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37

As Nathan Reed and teodron exposed, the recipe for rotating a vector v by a unit-length quaternion q is: 1) Create a pure quaternion p out of v. This simply means adding a fourth coordinate of 0: $$p = (v_x, v_y, v_z, 0) \Leftrightarrow p = (v, 0)$$ 2) Pre-multiply it with q and post-multiply it with the conjugate q*: $$p' = q \times p \times q*$$ 3) ...

23

Quaternions solve a few problems elegantly: They are as compact as axis-angle representations (4 scalar values) They are easily converted to and from matrix representations Interpolation works from any start to end angle without special casing They never exhibit gimbal lock You can get around these issues with other representations, but quaternions are a ...

23

Multiplication At least in terms of Unity's implementation of Quaternions, the multiplication order described in the question is not correct. This is important because 3D rotation is not commutative. So, if I want to rotate an object by rotationChange starting from its currentOrientation I'd write it like this: Quaternion newOrientation = rotationChange * ...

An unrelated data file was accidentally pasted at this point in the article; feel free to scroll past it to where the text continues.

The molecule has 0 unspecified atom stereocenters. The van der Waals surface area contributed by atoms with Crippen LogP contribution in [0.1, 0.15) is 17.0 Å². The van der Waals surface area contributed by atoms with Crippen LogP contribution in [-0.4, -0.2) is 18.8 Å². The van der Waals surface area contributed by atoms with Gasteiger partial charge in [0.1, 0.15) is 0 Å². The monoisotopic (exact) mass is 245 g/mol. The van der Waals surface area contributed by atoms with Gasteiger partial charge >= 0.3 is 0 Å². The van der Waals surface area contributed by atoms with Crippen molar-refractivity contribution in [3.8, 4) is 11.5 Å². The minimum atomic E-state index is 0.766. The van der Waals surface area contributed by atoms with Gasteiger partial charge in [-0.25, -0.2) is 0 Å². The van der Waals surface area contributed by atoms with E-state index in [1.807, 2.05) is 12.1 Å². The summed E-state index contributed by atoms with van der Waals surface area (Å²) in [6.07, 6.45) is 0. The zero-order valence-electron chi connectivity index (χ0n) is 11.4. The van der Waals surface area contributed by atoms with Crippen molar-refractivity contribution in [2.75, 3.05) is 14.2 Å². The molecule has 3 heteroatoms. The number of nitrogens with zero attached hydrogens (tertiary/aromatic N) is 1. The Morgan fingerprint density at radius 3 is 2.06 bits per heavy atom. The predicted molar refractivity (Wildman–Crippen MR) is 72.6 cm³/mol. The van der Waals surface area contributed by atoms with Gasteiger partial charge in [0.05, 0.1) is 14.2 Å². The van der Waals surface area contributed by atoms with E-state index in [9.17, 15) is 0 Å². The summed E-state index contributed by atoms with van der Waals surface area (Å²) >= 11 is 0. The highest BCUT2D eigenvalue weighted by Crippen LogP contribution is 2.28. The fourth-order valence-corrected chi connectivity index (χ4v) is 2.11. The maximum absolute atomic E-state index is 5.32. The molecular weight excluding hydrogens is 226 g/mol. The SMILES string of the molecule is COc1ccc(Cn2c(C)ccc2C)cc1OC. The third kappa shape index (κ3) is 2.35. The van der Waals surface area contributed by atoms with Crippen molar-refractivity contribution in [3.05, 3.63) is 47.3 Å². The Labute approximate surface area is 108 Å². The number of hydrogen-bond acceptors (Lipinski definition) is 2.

16

You could decompose your quaternion into a yaw/pitch/roll set of angles, but that's overkill usually. Instead of composing your quaternions like this: cameraOrientation = cameraOrientation * framePitch * frameYaw; Try this: cameraOrientation = framePitch * cameraOrientation * frameYaw; It will then never generate tilt/roll and is equivalent to storing ...

13

Where's the dot product used? In Unity, one of the most common users of the dot product is whenever you check if two quaternions are equal via == or !=. Unity computes the dot product to check similarity rather than directly comparing the internal x,y,z,w values. It's worth keeping this one in mind as it makes the call more expensive than you might expect ...

12

Given only a point and a direction there is no defined 'right' or 'left'. Imagine being a falling raindrop, which direction is right or left for you in that case? In order to calculate (or even define) a right or left you need two directions, typically forward and up. You seem to already have a forward direction, so you need to define a up direction. ...

10

One of the visualization methods I like is to represent quaternion (orientation in 3d space) as vector (x,y,z components) + spin (the rotation around that vector, stored in w component). If you are looking for some online visualizer for quaternions, you can always use wolframalpha: http://www.wolframalpha.com/input/?i=quaternion%3A+0%2B2i-j-3k&lk=3 ...

10